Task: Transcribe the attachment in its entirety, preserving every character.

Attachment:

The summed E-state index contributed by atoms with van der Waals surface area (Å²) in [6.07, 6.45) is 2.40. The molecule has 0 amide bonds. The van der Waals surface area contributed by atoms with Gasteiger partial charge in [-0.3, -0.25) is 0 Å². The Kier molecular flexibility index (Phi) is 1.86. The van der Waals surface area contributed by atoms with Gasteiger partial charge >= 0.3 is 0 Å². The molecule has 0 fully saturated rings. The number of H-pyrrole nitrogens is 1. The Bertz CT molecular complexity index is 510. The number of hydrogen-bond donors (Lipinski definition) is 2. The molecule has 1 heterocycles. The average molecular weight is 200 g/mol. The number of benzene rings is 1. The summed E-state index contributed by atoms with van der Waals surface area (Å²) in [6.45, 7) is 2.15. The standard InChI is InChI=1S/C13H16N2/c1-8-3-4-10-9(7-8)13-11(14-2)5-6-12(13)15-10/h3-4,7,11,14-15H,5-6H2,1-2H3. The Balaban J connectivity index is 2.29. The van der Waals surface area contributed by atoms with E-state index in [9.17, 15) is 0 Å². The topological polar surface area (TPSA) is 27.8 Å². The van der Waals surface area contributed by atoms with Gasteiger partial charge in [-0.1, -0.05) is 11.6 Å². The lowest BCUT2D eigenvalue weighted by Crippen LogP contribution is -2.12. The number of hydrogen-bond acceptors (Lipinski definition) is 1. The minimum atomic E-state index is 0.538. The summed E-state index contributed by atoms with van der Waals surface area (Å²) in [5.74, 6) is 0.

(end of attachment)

The summed E-state index contributed by atoms with van der Waals surface area (Å²) in [6.07, 6.45) is 2.40. The molecule has 0 amide bonds. The van der Waals surface area contributed by atoms with Gasteiger partial charge in [-0.3, -0.25) is 0 Å². The Kier molecular flexibility index (Phi) is 1.86. The van der Waals surface area contributed by atoms with Gasteiger partial charge >= 0.3 is 0 Å². The molecule has 0 fully saturated rings. The number of H-pyrrole nitrogens is 1. The Bertz CT molecular complexity index is 510. The number of hydrogen-bond donors (Lipinski definition) is 2. The molecule has 1 heterocycles. The average molecular weight is 200 g/mol. The number of benzene rings is 1. The summed E-state index contributed by atoms with van der Waals surface area (Å²) in [6.45, 7) is 2.15. The standard InChI is InChI=1S/C13H16N2/c1-8-3-4-10-9(7-8)13-11(14-2)5-6-12(13)15-10/h3-4,7,11,14-15H,5-6H2,1-2H3. The Balaban J connectivity index is 2.29. The van der Waals surface area contributed by atoms with E-state index in [9.17, 15) is 0 Å². The topological polar surface area (TPSA) is 27.8 Å². The van der Waals surface area contributed by atoms with Gasteiger partial charge in [-0.1, -0.05) is 11.6 Å². The lowest BCUT2D eigenvalue weighted by Crippen LogP contribution is -2.12. The number of hydrogen-bond acceptors (Lipinski definition) is 1. The minimum atomic E-state index is 0.538. The summed E-state index contributed by atoms with van der Waals surface area (Å²) in [5.74, 6) is 0.